Kimball’s story is similar to a number of entrepreneurial types who saw opportunity in the rough-and-tumble city out in what was then considered the wild west. He came to Chicago in the 1857, and after purchasing and selling four pianos quickly and for a nice profit, he never looked back. As the city grew so did Kimball’s business, and by the time the fire swept through in 1871, Kimball was one of the leaders in the burgeoning piano and organ retail market. Luckily for him, the keyboard salesman had been able to move some of his stock from his downtown store and factory before it burned to the ground, and reopen his musical instrument operation in his south Michigan Avenue home, where he could barely keep up with the post-fire demand. Then in 1882 he made the decision to manufacture organs on a massive, industrial scale, then went on a hunt for a piece of property and found some vacant land in a rather remote part of town on Washtenaw Avenue between 26th Street and the south branch of the Chicago River. The McCormick Harvesting Machine Co. was just to the east, and the Bridewell Prison Hospital Grounds and Small Pox Hospital were across the street, with not much else in between. Kimball made the decision to expand his operation and start cranking out pianos as well, and The Kimball Piano & Organ Co. produced product on such a scale that rail cars pulled directly into the massive factory where raw materials like lumber were unloaded, and then the empty freight cars were immediately refilled with Kimball pianos and organs to be shipped to market.
Kimball’s Michigan Avenue mansion was only a couple of blocks from what, for a time, was Chicago’s most elite residential neighborhood. Prairie Avenue was home to one of the largest concentrations of wealth in the nation, and when William and Evaline Kimball decided to ditch their old place on Michigan Avenue not long after the factory had opened for business, Kimball chose an empty lot on the southeast corner of 18th and Prairie to build on. The lot had been purchased by a syndicate in 1886 which included Mr. George A. Pullman, whose expansive, single family home was located across the street. Word had spread that an apartment building was going to built on the corner and residents were aghast. Who knew what kind of people would be invading the neighborhood if such a building were built, so the syndicate purchased the land to insure that the street, which one time resident Arthur Meeker, Jr. called, “the street that held the sifted few,” remained sifted. It wasn’t an uncommon move. The Vanderbilt family occupied a stretch of Fifth Avenue in New York, and to insure that their corner of Manhattan would remain a select section of town, they bought nearby empty lots and sold them to their friends.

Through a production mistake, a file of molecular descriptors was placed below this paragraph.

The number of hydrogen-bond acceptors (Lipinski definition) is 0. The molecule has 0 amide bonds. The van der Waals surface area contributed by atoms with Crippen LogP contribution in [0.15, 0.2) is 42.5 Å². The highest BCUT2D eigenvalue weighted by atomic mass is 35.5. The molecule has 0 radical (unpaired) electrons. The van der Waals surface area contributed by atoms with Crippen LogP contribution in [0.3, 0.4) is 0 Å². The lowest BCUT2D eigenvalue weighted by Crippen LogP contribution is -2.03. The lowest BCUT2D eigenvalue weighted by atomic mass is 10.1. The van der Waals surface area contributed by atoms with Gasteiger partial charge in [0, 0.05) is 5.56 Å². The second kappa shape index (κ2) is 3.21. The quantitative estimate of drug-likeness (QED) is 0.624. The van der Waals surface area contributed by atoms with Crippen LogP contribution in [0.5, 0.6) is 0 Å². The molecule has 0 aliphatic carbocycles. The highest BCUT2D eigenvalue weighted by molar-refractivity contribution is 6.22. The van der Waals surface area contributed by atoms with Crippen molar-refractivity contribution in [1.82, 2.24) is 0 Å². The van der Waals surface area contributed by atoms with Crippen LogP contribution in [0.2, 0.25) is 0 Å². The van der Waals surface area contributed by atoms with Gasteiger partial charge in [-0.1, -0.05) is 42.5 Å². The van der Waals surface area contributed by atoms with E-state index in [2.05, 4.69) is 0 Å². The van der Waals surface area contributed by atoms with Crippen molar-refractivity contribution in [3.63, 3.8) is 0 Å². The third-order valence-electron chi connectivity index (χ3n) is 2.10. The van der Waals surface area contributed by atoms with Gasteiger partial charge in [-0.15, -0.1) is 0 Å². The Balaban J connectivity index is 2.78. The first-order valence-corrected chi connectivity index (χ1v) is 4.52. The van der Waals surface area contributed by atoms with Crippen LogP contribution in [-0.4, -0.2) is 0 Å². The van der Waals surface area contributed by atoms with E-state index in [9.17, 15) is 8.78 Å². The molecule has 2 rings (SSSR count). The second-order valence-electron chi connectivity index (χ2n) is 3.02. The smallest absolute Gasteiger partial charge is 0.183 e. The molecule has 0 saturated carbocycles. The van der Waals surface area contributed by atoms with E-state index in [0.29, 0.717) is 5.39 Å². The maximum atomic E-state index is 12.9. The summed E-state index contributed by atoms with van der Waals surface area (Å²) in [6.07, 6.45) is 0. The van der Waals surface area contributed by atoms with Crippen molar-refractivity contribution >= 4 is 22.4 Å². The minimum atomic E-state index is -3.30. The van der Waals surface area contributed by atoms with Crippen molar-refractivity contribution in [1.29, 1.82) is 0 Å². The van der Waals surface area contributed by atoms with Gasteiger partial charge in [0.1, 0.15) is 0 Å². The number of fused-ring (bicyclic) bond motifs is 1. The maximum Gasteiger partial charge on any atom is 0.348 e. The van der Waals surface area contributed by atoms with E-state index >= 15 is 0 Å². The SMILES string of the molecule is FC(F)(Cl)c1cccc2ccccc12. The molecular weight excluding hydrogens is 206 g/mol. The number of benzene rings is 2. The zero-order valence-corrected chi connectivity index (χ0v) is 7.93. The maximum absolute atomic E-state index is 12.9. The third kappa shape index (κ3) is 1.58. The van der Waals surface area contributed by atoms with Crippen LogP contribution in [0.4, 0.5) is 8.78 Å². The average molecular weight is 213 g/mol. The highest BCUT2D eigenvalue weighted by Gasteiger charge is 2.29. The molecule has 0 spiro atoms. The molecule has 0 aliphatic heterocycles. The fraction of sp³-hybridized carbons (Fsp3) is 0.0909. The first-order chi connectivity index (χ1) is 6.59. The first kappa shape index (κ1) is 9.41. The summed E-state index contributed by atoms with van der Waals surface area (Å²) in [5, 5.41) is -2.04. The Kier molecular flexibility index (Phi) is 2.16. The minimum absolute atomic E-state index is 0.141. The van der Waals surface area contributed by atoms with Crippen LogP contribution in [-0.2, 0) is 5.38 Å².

When the Kimballs purchased the lot, Pullman had an architect to recommend. Solon S. Beman had been working with the Palace Car maker since 1879 when the rail road car manufacturer asked Beman to design a company town Pullman wanted to build. Beman’s work on Pullman, the town, was drawing to a close when the Kimball commission came his way in 1890, and his proposal for their new home was a little outside the box for an architect known for his heavy, rusticated stone exteriors. The project took two years and nearly a million dollars to complete, and after Evaline hosted an open house for over 200 guests on January 7, 1893, the Kimball mansion was the talk of the town.
Kimball didn’t get to enjoy his new digs for long. He died on December 16, 1904, and in 1920, 79-year-old Evaline was declared mentally enfeebled by the court and the management of her estate was turned over to a conservator. The Kimballs had one of the finest art collections in Chicago, and while Evaline was visiting her niece in the Berkshires, the newly appointed overseer removed most of the paintings for safekeeping. Prairie Avenue was a ghost of its former self. Industry had moved in as residents moved out, and the conservator believed that the neighborhood was not a safe place to house a million dollar art collection. When Evaline returned to her Chicago chateau she still had enough of a mind left to realize that her favorite paintings were missing. The court, taking pity on a distraught and inconsolable Evaline, returned a few of the widow’s more treasured pieces. After her death in 1921, the Chicago chapter of the American Institute of Architects got a group of 100 prominent designers, builders, and contractors to cough-up $100 each to join the Architect’s Club which purchased the house for $100,000 in 1924. The Kimball collection went to the Art Institute of Chicago, and a handful of architecturally-affliated organizations occupied the elaborately carved, limestone mansion until 1937 when Miss Daisy Hull rented the house and opened the Elizabeth Hull School. She purchased the 29-room structure in 1943 from the Architect’s Realty Trust for a mere $8,000, but not long after, the changing neighborhood was more than even Miss Hull could handle. One grand old home after another came down as more and more industry moved in. By the 1970s, as industry started to abandon the neighborhood, the Kimball house managed to hold on. Its use as an office building continues to this day, and is one of only a handful of survivors of the grandeur that was once Prairie Avenue.
See more of the neighborhood at: Elbridge G. Keith House and Second Presbyterian Church, Chicago; more of Beman at: Fine Arts Building, Chicago and Studebaker – Brunswick Building, and the Kimball’s perpetual place of rest at: Stanford White’s Final Design.